When I left, there were more hugs and Ginger introduced me to the bartender. A young woman at the bar shook my hand. “My husband’s out of town, and I feel fine coming here alone. Please, do come back,” she said. Shame on the Moon is open nightly for dinner. Reservations are recommended.
Cork & Fork Wine Bar
Restaurant Week Prix Fix Three-Course Menu: $26
Dining in the desert is more than satisfying one’s appetite. It’s a major recreation—and a hot topic of conversation. So when the new Cork & Fork Wine Bar in La Quinta opened in January, word quickly spread that its food was amazing. I arrived at 5:30 p.m. on a Wednesday and the sleek contemporary space was already packed. Andie Hubka, the young chef-owner, told me she serves “small plates, to mix, match, share, and enjoy.” But the tasty cuisine a friend and I shared seemed totally full-sized and filling. While Andie is classically trained, she said she “just wants to have fun. There are no rules, only that the food must taste good. I change the menu frequently.”
The menu is so creative I had trouble choosing from the four appetizers, four entrées, and three desserts on the Restaurant Week menu. That’s why it’s a good idea to bring a friend—and share. I started with the farmers’ market salad: raw, shaved Brussels sprouts, kale, Gorgonzola, apples, and candied pecans dressed with white balsamic. My friend had the local date plate with Point Reyes blue cheese, toasted almonds, and garlic chive oil. Both were excellent.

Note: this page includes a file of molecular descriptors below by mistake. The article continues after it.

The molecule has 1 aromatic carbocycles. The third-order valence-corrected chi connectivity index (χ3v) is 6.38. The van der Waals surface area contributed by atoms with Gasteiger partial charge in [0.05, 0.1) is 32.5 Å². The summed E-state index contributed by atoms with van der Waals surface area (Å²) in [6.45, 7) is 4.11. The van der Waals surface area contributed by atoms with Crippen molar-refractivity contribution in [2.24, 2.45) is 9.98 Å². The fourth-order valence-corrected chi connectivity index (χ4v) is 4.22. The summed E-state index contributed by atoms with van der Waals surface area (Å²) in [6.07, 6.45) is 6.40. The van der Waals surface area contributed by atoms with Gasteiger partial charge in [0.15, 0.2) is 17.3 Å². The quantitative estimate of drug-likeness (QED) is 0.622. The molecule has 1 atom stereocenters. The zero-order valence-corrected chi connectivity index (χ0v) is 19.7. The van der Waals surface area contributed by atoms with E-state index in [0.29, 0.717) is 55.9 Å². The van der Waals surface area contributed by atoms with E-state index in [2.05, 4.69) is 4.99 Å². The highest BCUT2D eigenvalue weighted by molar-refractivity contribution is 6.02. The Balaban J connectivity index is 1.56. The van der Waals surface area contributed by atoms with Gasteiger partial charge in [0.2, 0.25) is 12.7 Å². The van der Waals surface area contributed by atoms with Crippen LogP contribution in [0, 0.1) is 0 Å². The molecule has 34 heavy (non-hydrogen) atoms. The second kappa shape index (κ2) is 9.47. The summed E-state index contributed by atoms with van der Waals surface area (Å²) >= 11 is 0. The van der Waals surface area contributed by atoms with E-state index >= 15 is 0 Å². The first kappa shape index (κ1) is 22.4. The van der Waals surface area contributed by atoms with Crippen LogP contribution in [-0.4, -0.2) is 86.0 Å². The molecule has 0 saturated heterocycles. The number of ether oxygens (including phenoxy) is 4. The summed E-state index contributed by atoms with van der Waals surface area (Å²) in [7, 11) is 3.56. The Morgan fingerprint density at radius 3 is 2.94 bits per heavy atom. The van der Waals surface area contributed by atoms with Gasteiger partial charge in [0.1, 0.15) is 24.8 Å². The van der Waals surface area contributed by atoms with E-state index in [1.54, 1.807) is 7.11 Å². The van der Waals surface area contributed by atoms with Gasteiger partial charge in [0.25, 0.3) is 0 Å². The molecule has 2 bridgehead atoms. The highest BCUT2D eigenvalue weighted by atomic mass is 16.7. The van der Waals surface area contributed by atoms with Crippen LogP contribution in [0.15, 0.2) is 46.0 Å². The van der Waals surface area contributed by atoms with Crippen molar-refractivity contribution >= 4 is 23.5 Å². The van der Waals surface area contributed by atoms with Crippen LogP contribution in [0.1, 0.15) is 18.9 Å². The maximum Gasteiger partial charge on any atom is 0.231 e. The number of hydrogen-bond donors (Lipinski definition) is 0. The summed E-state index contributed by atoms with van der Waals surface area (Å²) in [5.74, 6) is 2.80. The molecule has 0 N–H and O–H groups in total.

Next, I enjoyed the 10-layer lasagna with wild mushrooms, tomatoes, chevre, asparagus, ricotta, herb Alfredo, pesto, and fontina. Don’t let the 10-layer part intimidate you; it wasn’t huge, just large enough that I ate every delicious bit. The Santa Barbara pizza was as wonderful as everyone said; the shaved Brussels sprouts, applewood bacon, fontina, local dates, chives, and red sauce on a crispy crust created a fresh and unique taste. Macaroni and cheese wasn’t on the Restaurant Week menu, but locals said it was terrific so we ordered it on the side. They were right; it was hearty, cheesy, and zesty. Dessert was incredible. I got the butterscotch pot du crème, with crème fraîche, and Maldon flaked sea salt. OMG, it was like a huge, chewy, sweet and salty caramel. Fantastic. “Did you have it with bacon on top?” Andie asked. “No,” I replied. “Ask for it with bacon next time. It’s the most favorite dessert.” My friend got the strawberry shortcake with local berries, a buttermilk biscuit, and amaretto vanilla bean cream; it was as tasty as it sounds.
The Cork & Fork grew out of the popularity of Andie’s cooking school, Cooking with Class, located next door. “We started offering weekly small plates and wine by the glass in the cooking school and it just mushroomed,” she explained. The Cork and Fork is open for dinner Wednesday through Sunday. No reservations are required to sit at the bar, but get there early. Reservations are needed for a table. Happy hour is from 4 to 6 p.m., with small plates available for less than $10.